* Flash flood watch into Friday morning | Severe thunderstorm watch west of I-95 through 8 p.m. *

Radar & lightning: Latest D.C. area radar shows movement of precipitation and lightning strikes over past two hours. Refresh page to update. Click here or on image to enlarge. Or see radar bigger on our Weather Wall.

5:04 p.m. update: Severe thunderstorm warnings have been issued for eastern Prince William, most of Fairfax County, northwest D.C., and and central and eastern Montgomery County as individual cells ahead of the main batch of rain may produce some damaging winds through around 5:45-6 p.m.  These storms are also producing extremely heavy rain.

From 3:47 p.m. A plume of deep tropical moisture surging northward ahead of a slow-moving front promises to unleash wave after wave of heavy rain, beginning early this evening and continuing through Friday morning. Along and west of I-95, 2 to 4 inches of rain are likely, with locally heavier amounts possible. East of I-95, 1-3 inches will likely be more common.

Both this evening’s commute and Friday morning’s commute will likely be adversely affected by the rain.

Water vapor image shows stream of moisture feeding up East Coast (NOAA)

The amount of rain forecast could easily result in flooding of creeks, streams, and low-lying areas. As the ground is wet and saturated from the heavy rain event two weeks ago (on April 28-30), as little as half an inch of rain in an hour – which is pretty much inevitable for parts of the region – could cause flash flooding.

Rainfall forecast from the National Weather Service Weather Prediction Center

Please remember never to cross a flooded road in your vehicle: Turn around, don’t drown. Pass this information to family and friends. During the flood event on April 30, multiple swift water rescues were carried out by emergency management due to motorists whose cars were swept away.

The first wave of torrential rain is possible during this evening’s commute, arriving between roughly 5 p.m. and 8 p.m. from southwest to northeast. Following this initial wave, in which severe thunderstorms with damaging winds may be embedded, additional waves are likely overnight. Heavy rain bands may “train” or move repeatedly over the same areas, especially west of I-95 and towards the I-81 corridor.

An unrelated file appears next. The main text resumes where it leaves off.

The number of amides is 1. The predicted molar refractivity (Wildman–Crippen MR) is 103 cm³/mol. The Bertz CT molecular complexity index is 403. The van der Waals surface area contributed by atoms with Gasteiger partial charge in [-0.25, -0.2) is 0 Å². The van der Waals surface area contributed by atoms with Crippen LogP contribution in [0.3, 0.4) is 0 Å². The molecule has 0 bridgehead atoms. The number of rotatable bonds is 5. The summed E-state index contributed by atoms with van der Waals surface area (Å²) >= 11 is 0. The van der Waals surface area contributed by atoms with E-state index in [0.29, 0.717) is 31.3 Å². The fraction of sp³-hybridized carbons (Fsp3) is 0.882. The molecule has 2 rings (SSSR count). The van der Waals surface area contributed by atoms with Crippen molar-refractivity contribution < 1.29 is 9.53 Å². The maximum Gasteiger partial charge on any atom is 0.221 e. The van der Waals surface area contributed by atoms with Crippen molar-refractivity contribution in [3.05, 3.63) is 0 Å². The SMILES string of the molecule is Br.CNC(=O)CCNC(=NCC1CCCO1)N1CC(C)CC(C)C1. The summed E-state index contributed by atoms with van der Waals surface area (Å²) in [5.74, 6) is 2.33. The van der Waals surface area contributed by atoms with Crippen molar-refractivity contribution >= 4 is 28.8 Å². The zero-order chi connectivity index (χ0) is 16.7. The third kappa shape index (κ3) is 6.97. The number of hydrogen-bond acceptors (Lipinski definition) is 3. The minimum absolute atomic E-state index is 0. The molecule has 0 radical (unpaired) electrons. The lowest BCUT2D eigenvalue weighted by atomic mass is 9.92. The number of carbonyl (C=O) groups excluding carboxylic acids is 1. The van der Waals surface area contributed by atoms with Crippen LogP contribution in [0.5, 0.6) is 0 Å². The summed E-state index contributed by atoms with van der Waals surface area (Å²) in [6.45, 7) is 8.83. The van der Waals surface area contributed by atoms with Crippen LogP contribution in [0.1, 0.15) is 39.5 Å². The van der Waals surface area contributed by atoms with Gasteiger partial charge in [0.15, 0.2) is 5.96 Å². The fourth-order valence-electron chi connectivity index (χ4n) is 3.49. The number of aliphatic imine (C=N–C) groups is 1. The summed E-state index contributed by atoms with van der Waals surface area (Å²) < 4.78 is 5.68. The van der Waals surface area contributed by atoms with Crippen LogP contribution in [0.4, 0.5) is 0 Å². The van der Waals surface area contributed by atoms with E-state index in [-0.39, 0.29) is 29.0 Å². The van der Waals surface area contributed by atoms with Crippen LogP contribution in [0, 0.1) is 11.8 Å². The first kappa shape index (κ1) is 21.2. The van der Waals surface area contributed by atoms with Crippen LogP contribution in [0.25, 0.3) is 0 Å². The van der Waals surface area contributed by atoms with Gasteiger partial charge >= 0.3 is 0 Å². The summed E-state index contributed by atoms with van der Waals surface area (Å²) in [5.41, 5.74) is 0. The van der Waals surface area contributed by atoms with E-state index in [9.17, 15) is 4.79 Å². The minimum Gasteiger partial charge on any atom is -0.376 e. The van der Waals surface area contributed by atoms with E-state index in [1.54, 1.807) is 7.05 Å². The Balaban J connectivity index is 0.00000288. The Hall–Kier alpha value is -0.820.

The National Weather Service Weather Prediction Center has declared a moderate risk of flash flooding, and indicates moisture levels are more than two standard deviations above normal.

(National Weather Service Weather Prediction Center)

The heaviest rains move off between 6 a.m. and 8 a.m. Friday morning from west to east, but the morning commute – especially early – may be complicated by standing water and flooding streams and creeks from the rain overnight. Lingering showers could continue through midday. By early-to-mid afternoon, skies should brighten and late afternoon and early evening hours should be completely dry.

The rise in water on local areas creeks and streams will eventually work its way down into the area rivers, and river flooding is a “significant” possibility during the day on Friday on into Saturday according to the Middle Atlantic River Forecast Center.

(National Weather Service Middle Atlantic River Forecast Center)

In tidal regions along the Potomac and Chesapeake Bay, minor coastal flooding is possible around the time of high tides starting tonight…so places like Old Town, Washington Channel and Annapolis should expect a bit of flooding, similar to the event two weeks ago. Refer to the coastal flood advisories from the National Weather Service for more information.

Model forecasts

Models are in reasonably good agreement that 2-4 inches of rain will fall along and west of I-95, with somewhat lesser amounts to the east.  These model forecasts often do not capture highly localized heavy rain bands which can produce even higher totals.

NAM model (high resolution)


European model


GFS model


Canadian model